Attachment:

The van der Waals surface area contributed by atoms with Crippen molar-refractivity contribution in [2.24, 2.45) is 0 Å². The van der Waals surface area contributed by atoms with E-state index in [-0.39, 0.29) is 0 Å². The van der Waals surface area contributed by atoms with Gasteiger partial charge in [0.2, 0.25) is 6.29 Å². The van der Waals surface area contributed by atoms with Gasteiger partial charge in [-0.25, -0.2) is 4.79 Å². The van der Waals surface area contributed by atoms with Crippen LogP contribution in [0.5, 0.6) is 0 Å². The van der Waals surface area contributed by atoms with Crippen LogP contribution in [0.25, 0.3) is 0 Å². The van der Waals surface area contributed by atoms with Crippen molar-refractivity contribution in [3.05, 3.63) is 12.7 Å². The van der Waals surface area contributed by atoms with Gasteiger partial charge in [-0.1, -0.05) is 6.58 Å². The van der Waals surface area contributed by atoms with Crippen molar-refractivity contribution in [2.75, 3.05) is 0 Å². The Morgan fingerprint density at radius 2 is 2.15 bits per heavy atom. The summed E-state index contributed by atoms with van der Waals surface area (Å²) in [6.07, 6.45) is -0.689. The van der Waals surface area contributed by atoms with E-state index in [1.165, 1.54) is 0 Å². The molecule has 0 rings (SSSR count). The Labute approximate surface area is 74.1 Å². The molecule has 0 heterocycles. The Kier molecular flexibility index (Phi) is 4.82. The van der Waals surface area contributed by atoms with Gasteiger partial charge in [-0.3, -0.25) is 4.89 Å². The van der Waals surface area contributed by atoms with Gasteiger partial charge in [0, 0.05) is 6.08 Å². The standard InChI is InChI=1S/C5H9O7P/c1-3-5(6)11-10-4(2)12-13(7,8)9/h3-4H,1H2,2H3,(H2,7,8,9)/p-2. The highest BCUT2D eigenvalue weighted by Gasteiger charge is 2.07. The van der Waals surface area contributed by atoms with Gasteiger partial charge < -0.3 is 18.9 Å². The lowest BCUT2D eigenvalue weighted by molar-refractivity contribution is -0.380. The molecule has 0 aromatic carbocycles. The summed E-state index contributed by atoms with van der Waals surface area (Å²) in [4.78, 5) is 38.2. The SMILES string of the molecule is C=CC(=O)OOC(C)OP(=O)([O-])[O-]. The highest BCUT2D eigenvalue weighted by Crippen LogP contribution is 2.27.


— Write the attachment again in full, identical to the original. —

The van der Waals surface area contributed by atoms with Crippen molar-refractivity contribution in [2.24, 2.45) is 0 Å². The van der Waals surface area contributed by atoms with E-state index in [-0.39, 0.29) is 0 Å². The van der Waals surface area contributed by atoms with Gasteiger partial charge in [0.2, 0.25) is 6.29 Å². The van der Waals surface area contributed by atoms with Gasteiger partial charge in [-0.25, -0.2) is 4.79 Å². The van der Waals surface area contributed by atoms with Crippen LogP contribution in [0.5, 0.6) is 0 Å². The van der Waals surface area contributed by atoms with Crippen LogP contribution in [0.25, 0.3) is 0 Å². The van der Waals surface area contributed by atoms with Crippen molar-refractivity contribution in [3.05, 3.63) is 12.7 Å². The van der Waals surface area contributed by atoms with Gasteiger partial charge in [-0.1, -0.05) is 6.58 Å². The van der Waals surface area contributed by atoms with Crippen molar-refractivity contribution in [2.75, 3.05) is 0 Å². The Morgan fingerprint density at radius 2 is 2.15 bits per heavy atom. The summed E-state index contributed by atoms with van der Waals surface area (Å²) in [6.07, 6.45) is -0.689. The van der Waals surface area contributed by atoms with E-state index in [1.165, 1.54) is 0 Å². The molecule has 0 rings (SSSR count). The Labute approximate surface area is 74.1 Å². The molecule has 0 heterocycles. The Kier molecular flexibility index (Phi) is 4.82. The van der Waals surface area contributed by atoms with Gasteiger partial charge in [-0.3, -0.25) is 4.89 Å². The van der Waals surface area contributed by atoms with Gasteiger partial charge in [0, 0.05) is 6.08 Å². The standard InChI is InChI=1S/C5H9O7P/c1-3-5(6)11-10-4(2)12-13(7,8)9/h3-4H,1H2,2H3,(H2,7,8,9)/p-2. The highest BCUT2D eigenvalue weighted by Gasteiger charge is 2.07. The van der Waals surface area contributed by atoms with Gasteiger partial charge < -0.3 is 18.9 Å². The lowest BCUT2D eigenvalue weighted by molar-refractivity contribution is -0.380. The molecule has 0 aromatic carbocycles. The summed E-state index contributed by atoms with van der Waals surface area (Å²) in [4.78, 5) is 38.2. The SMILES string of the molecule is C=CC(=O)OOC(C)OP(=O)([O-])[O-]. The highest BCUT2D eigenvalue weighted by Crippen LogP contribution is 2.27.